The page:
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Antarctic ice sheet and climate evolution during the mid-Miocene has direct relevance for understanding ice sheet (in)stability and the long-term response to elevated atmospheric CO2 in the future. Geologic records reconstruct major fluctuations in the volume and extent of marine and terrestrial ice during the mid-Miocene, revealing a dynamic Antarctic ice-sheet response to past climatic variations. We use an ensemble of climate – ice sheet – vegetation model simulations spanning a range of CO2 concentrations, Transantarctic Mountain uplift scenarios, and glacial/interglacial climatic conditions to identify climate and ice-sheet conditions consistent with Antarctic mid-Miocene terrestrial and marine geological records. We explore climatic variability at both continental and regional scales, focusing specifically on Victoria Land and Wilkes Land Basin regions using a high-resolution nested climate model over these domains. We find that peak warmth during the Miocene Climate Optimum is characterized by a thick terrestrial ice sheet receded from the coastline under high CO2 concentrations. During the Middle Miocene Climate Transition, CO2 episodically dropped below a threshold value for marine-based ice expansion. Comparison of model results with geologic data support ongoing Transantarctic Mountain uplift throughout the mid-Miocene. Modeled ice sheet dynamics over the Wilkes Land Basin were highly sensitive to CO2 concentrations. This work provides a continental-wide context for localized geologic paleoclimate and vegetation records, integrating multiple datasets to reconstruct snapshots of ice sheet and climatic conditions during a pivotal period in Earth's history.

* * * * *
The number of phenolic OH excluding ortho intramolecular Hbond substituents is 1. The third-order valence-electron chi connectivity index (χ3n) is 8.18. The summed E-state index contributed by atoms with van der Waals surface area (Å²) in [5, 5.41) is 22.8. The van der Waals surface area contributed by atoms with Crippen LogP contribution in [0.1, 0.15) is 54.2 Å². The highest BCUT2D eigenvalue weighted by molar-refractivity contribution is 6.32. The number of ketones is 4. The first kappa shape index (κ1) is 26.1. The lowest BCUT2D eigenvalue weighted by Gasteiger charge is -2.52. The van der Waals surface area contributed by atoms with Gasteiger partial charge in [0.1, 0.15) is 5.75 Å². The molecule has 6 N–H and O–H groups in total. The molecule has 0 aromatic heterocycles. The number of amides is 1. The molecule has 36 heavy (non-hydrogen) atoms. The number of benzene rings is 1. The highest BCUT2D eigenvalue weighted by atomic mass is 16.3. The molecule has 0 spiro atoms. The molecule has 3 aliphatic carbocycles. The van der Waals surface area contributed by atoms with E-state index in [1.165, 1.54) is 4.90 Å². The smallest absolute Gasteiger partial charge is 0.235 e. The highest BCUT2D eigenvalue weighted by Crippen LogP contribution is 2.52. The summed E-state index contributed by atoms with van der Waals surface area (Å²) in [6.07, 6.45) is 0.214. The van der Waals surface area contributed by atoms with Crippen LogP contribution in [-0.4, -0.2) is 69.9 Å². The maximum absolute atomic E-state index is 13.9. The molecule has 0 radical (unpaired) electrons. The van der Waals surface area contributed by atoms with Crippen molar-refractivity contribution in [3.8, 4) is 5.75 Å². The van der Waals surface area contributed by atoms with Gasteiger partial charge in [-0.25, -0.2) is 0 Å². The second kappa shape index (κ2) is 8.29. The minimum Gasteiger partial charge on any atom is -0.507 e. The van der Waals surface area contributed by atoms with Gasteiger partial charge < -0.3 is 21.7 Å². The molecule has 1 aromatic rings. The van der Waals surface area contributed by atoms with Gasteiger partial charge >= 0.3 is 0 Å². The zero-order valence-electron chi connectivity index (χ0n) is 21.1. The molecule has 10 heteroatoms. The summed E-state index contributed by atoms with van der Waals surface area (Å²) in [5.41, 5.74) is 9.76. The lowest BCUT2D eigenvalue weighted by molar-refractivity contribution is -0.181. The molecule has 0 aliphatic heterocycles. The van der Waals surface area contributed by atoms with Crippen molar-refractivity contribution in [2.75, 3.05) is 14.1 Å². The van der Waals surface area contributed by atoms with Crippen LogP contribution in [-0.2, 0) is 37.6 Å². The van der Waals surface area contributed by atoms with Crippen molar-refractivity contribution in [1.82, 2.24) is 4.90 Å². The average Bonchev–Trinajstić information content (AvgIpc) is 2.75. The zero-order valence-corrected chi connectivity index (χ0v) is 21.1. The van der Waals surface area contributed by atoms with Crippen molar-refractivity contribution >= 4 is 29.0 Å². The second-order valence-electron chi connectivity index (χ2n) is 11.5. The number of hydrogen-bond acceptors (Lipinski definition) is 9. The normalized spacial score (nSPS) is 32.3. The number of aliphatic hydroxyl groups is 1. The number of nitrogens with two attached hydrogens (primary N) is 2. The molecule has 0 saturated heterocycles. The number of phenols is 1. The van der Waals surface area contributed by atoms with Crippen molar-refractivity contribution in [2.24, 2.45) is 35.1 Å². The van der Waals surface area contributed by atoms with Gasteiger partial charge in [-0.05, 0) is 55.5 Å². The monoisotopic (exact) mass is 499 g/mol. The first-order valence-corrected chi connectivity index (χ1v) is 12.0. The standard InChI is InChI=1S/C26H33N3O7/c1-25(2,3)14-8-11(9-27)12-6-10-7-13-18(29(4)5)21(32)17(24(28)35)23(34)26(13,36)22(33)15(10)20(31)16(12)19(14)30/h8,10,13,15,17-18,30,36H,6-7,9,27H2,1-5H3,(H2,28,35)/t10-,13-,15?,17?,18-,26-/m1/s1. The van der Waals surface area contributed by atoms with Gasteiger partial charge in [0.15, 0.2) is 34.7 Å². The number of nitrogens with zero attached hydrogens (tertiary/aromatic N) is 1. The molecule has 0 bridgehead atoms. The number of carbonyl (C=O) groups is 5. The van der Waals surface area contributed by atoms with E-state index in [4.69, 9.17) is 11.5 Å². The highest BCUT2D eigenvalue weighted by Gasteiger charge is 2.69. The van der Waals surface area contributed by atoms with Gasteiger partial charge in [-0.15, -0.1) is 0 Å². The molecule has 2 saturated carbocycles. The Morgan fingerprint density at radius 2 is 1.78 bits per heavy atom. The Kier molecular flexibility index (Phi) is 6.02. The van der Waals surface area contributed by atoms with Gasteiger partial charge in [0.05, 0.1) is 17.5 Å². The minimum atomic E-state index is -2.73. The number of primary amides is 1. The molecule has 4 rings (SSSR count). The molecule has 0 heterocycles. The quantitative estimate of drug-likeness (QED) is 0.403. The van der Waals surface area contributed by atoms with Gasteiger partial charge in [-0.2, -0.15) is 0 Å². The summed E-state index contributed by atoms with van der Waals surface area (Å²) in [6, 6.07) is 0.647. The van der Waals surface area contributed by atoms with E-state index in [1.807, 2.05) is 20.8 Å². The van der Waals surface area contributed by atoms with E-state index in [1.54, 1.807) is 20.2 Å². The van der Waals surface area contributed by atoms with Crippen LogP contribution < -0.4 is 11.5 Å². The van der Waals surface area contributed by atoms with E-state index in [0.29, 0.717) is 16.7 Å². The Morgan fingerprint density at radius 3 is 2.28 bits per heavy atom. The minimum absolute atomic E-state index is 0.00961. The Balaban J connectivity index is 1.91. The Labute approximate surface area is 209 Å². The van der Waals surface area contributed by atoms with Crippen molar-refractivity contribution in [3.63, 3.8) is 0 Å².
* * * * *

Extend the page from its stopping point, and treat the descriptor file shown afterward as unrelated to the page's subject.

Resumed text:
Journal or Book Title

Earth and Planetary Science Letters